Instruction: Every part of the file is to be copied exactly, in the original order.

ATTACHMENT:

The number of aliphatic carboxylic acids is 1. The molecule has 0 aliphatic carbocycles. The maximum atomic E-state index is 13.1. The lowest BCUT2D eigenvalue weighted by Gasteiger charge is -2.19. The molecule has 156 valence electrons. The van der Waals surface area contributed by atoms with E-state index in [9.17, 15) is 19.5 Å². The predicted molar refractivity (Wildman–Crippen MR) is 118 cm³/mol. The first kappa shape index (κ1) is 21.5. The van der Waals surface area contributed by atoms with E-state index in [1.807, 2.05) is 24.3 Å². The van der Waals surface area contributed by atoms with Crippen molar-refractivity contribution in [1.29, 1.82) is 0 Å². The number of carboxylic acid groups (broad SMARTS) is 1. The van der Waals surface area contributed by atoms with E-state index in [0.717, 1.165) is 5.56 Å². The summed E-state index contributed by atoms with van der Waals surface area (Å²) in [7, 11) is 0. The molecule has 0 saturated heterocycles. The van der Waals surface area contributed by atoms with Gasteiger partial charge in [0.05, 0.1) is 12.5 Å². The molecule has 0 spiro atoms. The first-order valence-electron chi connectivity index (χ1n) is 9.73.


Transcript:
The number of aliphatic carboxylic acids is 1. The molecule has 0 aliphatic carbocycles. The maximum atomic E-state index is 13.1. The lowest BCUT2D eigenvalue weighted by Gasteiger charge is -2.19. The molecule has 156 valence electrons. The van der Waals surface area contributed by atoms with E-state index in [9.17, 15) is 19.5 Å². The predicted molar refractivity (Wildman–Crippen MR) is 118 cm³/mol. The first kappa shape index (κ1) is 21.5. The van der Waals surface area contributed by atoms with E-state index in [1.807, 2.05) is 24.3 Å². The van der Waals surface area contributed by atoms with Crippen molar-refractivity contribution in [1.29, 1.82) is 0 Å². The number of carboxylic acid groups (broad SMARTS) is 1. The van der Waals surface area contributed by atoms with E-state index in [0.717, 1.165) is 5.56 Å². The summed E-state index contributed by atoms with van der Waals surface area (Å²) in [7, 11) is 0. The molecule has 0 saturated heterocycles. The van der Waals surface area contributed by atoms with Gasteiger partial charge in [0.05, 0.1) is 12.5 Å². The molecule has 0 spiro atoms. The first-order valence-electron chi connectivity index (χ1n) is 9.73.